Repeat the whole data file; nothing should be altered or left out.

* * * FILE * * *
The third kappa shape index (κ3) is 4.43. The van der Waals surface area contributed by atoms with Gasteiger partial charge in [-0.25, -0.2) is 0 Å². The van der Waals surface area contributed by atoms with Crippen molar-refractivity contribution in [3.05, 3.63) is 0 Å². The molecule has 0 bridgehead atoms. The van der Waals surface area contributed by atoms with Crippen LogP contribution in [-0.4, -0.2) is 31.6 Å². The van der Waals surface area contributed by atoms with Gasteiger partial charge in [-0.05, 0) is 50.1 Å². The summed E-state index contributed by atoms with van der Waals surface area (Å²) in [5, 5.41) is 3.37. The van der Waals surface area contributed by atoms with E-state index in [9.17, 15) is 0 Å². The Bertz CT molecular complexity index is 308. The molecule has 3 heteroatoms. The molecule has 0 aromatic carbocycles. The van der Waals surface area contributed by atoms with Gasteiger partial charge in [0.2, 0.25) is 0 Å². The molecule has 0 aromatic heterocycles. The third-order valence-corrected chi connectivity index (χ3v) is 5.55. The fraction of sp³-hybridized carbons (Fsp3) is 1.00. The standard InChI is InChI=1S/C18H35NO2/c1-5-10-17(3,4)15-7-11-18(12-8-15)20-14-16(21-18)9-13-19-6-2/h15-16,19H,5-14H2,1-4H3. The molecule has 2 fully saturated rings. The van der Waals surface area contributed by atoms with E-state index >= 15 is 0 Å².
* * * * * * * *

The third kappa shape index (κ3) is 4.43. The van der Waals surface area contributed by atoms with Gasteiger partial charge in [-0.25, -0.2) is 0 Å². The van der Waals surface area contributed by atoms with Crippen molar-refractivity contribution in [3.05, 3.63) is 0 Å². The molecule has 0 bridgehead atoms. The van der Waals surface area contributed by atoms with Crippen LogP contribution in [-0.4, -0.2) is 31.6 Å². The van der Waals surface area contributed by atoms with Gasteiger partial charge in [-0.05, 0) is 50.1 Å². The summed E-state index contributed by atoms with van der Waals surface area (Å²) in [5, 5.41) is 3.37. The van der Waals surface area contributed by atoms with E-state index in [9.17, 15) is 0 Å². The Bertz CT molecular complexity index is 308. The molecule has 3 heteroatoms. The molecule has 0 aromatic carbocycles. The van der Waals surface area contributed by atoms with Gasteiger partial charge in [0.2, 0.25) is 0 Å². The molecule has 0 aromatic heterocycles. The third-order valence-corrected chi connectivity index (χ3v) is 5.55. The fraction of sp³-hybridized carbons (Fsp3) is 1.00. The standard InChI is InChI=1S/C18H35NO2/c1-5-10-17(3,4)15-7-11-18(12-8-15)20-14-16(21-18)9-13-19-6-2/h15-16,19H,5-14H2,1-4H3. The molecule has 2 fully saturated rings. The van der Waals surface area contributed by atoms with E-state index >= 15 is 0 Å².